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Columbus and Bush

We frequently loan out objects to other museums, just as we frequently borrow objects for our exhibitions. Our hit exhibition this summer, Fragile Waters, was all borrowed material. We recently sent a painting that is a vital part of our Age of Exploration gallery out on loan. While we would not ordinarily loan an object that was on display at our institution, we decided to make an exception because this piece was considered to be very important for the exhibition. The painting I am referring to (pictured below) is titled Christopher Columbus leaving Palos, Spain painted ca 1910 by Joaquin Sorolla y Bastida. Sorolla wanted this portrait of Columbus to be as accurate as possible, so he did a considerable amount of research, sketches and even had a descendant of Columbus, the Duke of Veragua, pose for the painting.

Christopher Columbus leaving Palos, Spain by Joaquin Sorolla y Bastida

This brings me to the loan bit. We loaned it to the Meadows Museum at Southern Methodist University in Dallas, Texas for their exhibition Sorrolla & America. The exhibition opened on December 13 and will remain there until April 19, 2014. After Texas it will be heading to The San Diego Museum of Art (May 30-August 26, 2014) and Fundación MAPFRE in Madrid (September 23, 2014-January 11, 2015). What excited us was that The Meadows Museum sent us a picture of a special visitor with our painting after the exhibition had opened, former President George W. Bush! (pictured below) I’ve got to say, it’s pretty cool that a former President has been photographed with our painting.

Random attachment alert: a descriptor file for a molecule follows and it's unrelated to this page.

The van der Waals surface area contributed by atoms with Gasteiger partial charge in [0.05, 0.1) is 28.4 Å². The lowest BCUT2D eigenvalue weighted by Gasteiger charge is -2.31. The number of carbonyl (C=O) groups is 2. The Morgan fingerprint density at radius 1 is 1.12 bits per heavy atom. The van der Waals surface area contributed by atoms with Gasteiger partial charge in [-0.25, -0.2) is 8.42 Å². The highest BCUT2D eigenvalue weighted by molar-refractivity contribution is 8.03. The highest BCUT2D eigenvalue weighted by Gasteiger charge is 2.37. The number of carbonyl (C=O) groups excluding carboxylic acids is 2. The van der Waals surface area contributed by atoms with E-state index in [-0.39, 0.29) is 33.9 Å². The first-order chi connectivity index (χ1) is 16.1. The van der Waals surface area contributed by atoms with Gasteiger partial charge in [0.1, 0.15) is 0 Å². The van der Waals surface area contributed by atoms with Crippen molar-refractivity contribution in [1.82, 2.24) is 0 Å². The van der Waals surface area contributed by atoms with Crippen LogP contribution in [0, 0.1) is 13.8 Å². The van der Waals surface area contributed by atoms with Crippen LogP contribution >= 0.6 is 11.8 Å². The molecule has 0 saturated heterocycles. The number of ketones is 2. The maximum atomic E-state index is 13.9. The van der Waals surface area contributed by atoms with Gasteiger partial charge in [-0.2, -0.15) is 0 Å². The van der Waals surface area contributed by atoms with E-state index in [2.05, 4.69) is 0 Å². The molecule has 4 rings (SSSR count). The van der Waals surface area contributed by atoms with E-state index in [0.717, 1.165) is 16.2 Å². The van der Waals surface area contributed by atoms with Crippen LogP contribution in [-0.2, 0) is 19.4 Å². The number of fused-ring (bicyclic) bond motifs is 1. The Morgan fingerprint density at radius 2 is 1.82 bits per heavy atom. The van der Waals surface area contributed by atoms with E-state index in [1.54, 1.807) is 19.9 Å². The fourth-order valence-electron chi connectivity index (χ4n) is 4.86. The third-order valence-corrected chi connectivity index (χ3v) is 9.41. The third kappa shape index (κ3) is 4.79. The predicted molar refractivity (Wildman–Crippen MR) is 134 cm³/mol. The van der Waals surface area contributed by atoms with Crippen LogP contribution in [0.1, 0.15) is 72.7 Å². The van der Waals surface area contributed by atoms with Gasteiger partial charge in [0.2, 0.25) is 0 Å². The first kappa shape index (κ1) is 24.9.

I also like this photograph because it gives people a good idea of how large the painting actually is. Moving it is always interesting. So that our Age of Exploration gallery would not seem so empty, we had a reproduction of the piece made, although it is a little bit smaller than the original. It’s much better than having a large blank wall though. I hope that any readers who have the opportunity will stop by and visit our painting while it is taking a vacation from the Museum.

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